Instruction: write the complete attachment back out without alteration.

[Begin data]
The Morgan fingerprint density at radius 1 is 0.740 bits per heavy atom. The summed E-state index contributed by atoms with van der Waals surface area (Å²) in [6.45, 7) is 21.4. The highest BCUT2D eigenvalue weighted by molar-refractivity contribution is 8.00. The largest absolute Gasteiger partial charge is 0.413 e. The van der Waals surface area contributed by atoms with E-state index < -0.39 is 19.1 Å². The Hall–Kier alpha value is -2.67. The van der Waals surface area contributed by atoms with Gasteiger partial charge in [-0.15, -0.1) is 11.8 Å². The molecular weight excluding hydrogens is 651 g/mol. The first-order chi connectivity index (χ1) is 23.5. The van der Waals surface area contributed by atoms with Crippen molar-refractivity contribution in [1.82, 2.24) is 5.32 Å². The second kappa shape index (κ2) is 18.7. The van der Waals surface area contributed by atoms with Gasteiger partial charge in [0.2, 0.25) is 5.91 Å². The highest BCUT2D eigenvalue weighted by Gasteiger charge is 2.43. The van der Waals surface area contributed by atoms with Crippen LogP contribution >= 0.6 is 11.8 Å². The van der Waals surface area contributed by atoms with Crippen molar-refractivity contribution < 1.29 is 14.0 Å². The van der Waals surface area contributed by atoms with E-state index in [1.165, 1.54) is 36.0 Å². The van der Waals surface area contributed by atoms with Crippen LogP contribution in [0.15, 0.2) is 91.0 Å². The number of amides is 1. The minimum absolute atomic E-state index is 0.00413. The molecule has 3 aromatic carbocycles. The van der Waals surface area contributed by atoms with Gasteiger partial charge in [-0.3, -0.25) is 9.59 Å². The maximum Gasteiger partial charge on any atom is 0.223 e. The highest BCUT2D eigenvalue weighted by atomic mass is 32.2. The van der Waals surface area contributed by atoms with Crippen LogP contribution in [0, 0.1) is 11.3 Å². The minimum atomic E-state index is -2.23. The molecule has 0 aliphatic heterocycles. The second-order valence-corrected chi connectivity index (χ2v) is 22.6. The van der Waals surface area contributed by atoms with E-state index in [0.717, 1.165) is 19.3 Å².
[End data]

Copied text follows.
The Morgan fingerprint density at radius 1 is 0.740 bits per heavy atom. The summed E-state index contributed by atoms with van der Waals surface area (Å²) in [6.45, 7) is 21.4. The highest BCUT2D eigenvalue weighted by molar-refractivity contribution is 8.00. The largest absolute Gasteiger partial charge is 0.413 e. The van der Waals surface area contributed by atoms with E-state index < -0.39 is 19.1 Å². The Hall–Kier alpha value is -2.67. The van der Waals surface area contributed by atoms with Gasteiger partial charge in [-0.15, -0.1) is 11.8 Å². The molecular weight excluding hydrogens is 651 g/mol. The first-order chi connectivity index (χ1) is 23.5. The van der Waals surface area contributed by atoms with Crippen molar-refractivity contribution in [1.82, 2.24) is 5.32 Å². The second kappa shape index (κ2) is 18.7. The van der Waals surface area contributed by atoms with Gasteiger partial charge in [0.2, 0.25) is 5.91 Å². The highest BCUT2D eigenvalue weighted by Gasteiger charge is 2.43. The van der Waals surface area contributed by atoms with Crippen LogP contribution >= 0.6 is 11.8 Å². The van der Waals surface area contributed by atoms with Crippen molar-refractivity contribution < 1.29 is 14.0 Å². The van der Waals surface area contributed by atoms with E-state index in [1.165, 1.54) is 36.0 Å². The van der Waals surface area contributed by atoms with Crippen LogP contribution in [0.15, 0.2) is 91.0 Å². The number of amides is 1. The minimum absolute atomic E-state index is 0.00413. The molecule has 3 aromatic carbocycles. The van der Waals surface area contributed by atoms with Gasteiger partial charge in [-0.3, -0.25) is 9.59 Å². The maximum Gasteiger partial charge on any atom is 0.223 e. The highest BCUT2D eigenvalue weighted by atomic mass is 32.2. The van der Waals surface area contributed by atoms with Crippen LogP contribution in [0, 0.1) is 11.3 Å². The minimum atomic E-state index is -2.23. The molecule has 0 aliphatic heterocycles. The second-order valence-corrected chi connectivity index (χ2v) is 22.6. The van der Waals surface area contributed by atoms with E-state index in [0.717, 1.165) is 19.3 Å².